Tuesday, 5 August 2014

WWI: In Memoriam; Prof Tom Kettle and The Green Fields of France





The War to End Wars didn’t!

To My Daughter Betty, The Gift of God
(Professor Lt Tom Kettle, 1880-1916)

IN wiser days, my darling rosebud, blown
To beauty proud as was your mother’s prime,
In that desired, delayed, incredible time,
You’ll ask why I abandoned you, my own,
And the dear heart that was your baby throne,
To dice with death. And oh! they'll give you rhyme
And reason: some will call the thing sublime,
And some decry it in a knowing tone.
So here, while the mad guns curse overhead,
And tired men sigh with mud for couch and floor,
Know that we fools, now with the foolish dead,
Died not for flag, nor King, nor Emperor,
But for a dream, born in a herdsman’s shed,
And for the secret Scripture of the poor.


Thomas Michael Kettle (1880-1916) Irish nationalist poet, politician and soldier was born in Co. Dublin the son of one of the founders of the Land-League, Andrew J Kettle (1833-1916), and his wife Margaret McCourt. Tom was the seventh of 12 children. Andrew Kettle was a member of the Tenant Right League (founded by Charles Gavan Duffy and Frederick Lucas) in the 1850s and became a constitutional Irish Home Ruler in 1866 following the publication of Isaac Butt’s “Plea for the Celtic Race”. Later as a close associate of Michael Davitt — the “One Armed Fenian” who renounced his Irish Republican Brotherhood oath, took a seat in the House of Commons at Westminster and totally renounced violence as a means of advancing Irish Home Rule —was instrumental in persuading Charles Stewart Parnell to support the land agitation of the late 1870s. Kettle chaired the first meeting of the Land League in October of 1879. He was elected Secretary and Parnell was elected Presdient. Kettle was later imprisoned for his leading the opposition to the Coercion Laws.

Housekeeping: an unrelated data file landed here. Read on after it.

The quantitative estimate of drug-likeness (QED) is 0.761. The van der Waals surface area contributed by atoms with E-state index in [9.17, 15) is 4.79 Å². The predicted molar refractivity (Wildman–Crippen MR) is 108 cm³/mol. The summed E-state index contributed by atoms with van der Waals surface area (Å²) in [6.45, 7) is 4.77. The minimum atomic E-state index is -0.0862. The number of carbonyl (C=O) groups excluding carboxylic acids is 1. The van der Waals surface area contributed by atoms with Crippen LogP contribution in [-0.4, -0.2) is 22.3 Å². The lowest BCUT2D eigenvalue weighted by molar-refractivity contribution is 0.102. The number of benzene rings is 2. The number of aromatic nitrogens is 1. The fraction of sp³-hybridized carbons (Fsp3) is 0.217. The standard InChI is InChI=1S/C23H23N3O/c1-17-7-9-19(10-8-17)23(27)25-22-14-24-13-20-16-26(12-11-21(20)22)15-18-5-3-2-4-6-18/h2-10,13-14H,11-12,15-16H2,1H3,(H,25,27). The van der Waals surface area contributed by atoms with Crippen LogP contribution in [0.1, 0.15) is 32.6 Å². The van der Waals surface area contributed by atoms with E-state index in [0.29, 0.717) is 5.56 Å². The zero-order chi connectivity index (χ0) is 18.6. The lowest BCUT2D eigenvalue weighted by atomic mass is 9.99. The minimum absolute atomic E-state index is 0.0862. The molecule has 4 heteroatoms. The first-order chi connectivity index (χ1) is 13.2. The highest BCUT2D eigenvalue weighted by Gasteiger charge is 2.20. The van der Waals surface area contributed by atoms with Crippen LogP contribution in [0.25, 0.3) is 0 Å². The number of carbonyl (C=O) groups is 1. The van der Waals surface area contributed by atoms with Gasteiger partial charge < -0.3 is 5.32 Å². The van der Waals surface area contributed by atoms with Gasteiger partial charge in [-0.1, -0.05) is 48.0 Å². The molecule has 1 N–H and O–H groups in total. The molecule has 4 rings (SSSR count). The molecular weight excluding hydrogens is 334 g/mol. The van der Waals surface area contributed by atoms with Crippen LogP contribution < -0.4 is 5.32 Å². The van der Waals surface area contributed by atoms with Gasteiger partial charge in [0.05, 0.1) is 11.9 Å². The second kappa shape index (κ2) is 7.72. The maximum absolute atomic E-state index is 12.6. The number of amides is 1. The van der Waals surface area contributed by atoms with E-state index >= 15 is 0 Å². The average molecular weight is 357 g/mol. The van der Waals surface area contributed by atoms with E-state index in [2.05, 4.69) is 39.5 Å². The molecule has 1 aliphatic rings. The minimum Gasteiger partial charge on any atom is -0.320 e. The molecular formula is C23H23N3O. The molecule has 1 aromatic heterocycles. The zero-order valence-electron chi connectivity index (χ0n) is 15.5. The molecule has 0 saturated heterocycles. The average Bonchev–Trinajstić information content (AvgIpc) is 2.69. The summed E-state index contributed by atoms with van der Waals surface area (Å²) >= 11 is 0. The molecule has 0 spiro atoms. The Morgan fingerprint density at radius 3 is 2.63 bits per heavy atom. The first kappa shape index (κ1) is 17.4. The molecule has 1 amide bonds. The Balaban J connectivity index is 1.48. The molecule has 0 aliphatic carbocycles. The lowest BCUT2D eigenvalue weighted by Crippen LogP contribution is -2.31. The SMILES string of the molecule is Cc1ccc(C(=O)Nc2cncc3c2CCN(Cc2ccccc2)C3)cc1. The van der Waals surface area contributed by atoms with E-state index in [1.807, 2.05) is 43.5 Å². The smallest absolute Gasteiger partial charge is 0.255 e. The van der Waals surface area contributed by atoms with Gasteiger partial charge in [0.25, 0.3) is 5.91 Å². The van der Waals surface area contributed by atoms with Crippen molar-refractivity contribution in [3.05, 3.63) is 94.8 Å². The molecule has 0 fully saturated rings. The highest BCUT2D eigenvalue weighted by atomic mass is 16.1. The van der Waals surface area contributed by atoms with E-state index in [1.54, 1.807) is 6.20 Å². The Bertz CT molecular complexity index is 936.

Tom attended, as did his brothers, O’Connell School, Richmond Street, Dublin run by the Christian Brothers. A gifted pupil, he then went on to the Jesuit-run Clongowes Wood College, Co Kildare. A prominent debater, with a greatly admired razor sharp wit, he excelled in both sports (especially athletics, cricket and cycling) and studies (especially English and French).

Going up to University College Dublin in 1897 much was expected of him. And he did not disappoint, although disappointingly his studies were interrupted by ill-health. A contemporary of Francis Sheehy- Skeffington, Oliver St John Gogarty and James Joyce, he became “auditor” of the Literary and Historical Society. This is a position essentially equivalent to Convener of Debates at a Scottish university — I held this position at Glasgow University Union in the early 1970s and my friend, Mgr Patrick Burke, held it at Saint Andrews in the 1980s — or President of Oxford, Cambridge or Durham University Unions.

Graduating BA in Mental and Moral Science (don’t ask, I don’t know!) in 1902, he then studied Law and was admitted to the Honorable (sic) Society of King’s Inns in 1903 before being called to the Bar in 1905. Of course, his interest in debating and politics did not falter and in 1904 he founded the Cui Bono Club within UCD as a debating forum for recent graduates and became editor of the College newspaper. In that same year he also co-founded and was elected President of the Young Ireland Branch of the United Irish League. Offered a parliamentary seat by John Redmond, he declined becoming editor of a weekly, “The Nationalist”, instead. However, in 1906 he became a Member of the Imperial Parliament of the United Kingdom of Great Britain and Ireland for East Tyrone at a bye-election caused by the death of Patrick Doogan.He remained an MP until the second election in 1910, in December, when he did not defend his seat due to pressure of other work.

In 1908 he had been appointed Professor of National Economics at his alma mater, UCD, now part of the new University of Ireland. He quickly became one of the most popular members of the faculty and was in geat demand as both lecturer and public speaker. In the year following, 1909, he married Mary Sheehy. Mary was a sister of the suffragette and member of the Irish Women Workers’ Union, Hanna (christened Johanna Mary) Sheehy who after marriage became Sheehy-Skeffington. Another sister, Kathleen, married Joseph O’Brien and became mother of the apostate nationalist Conor Cruise O’Brien (known hereabouts as Conor Full o’B*****it).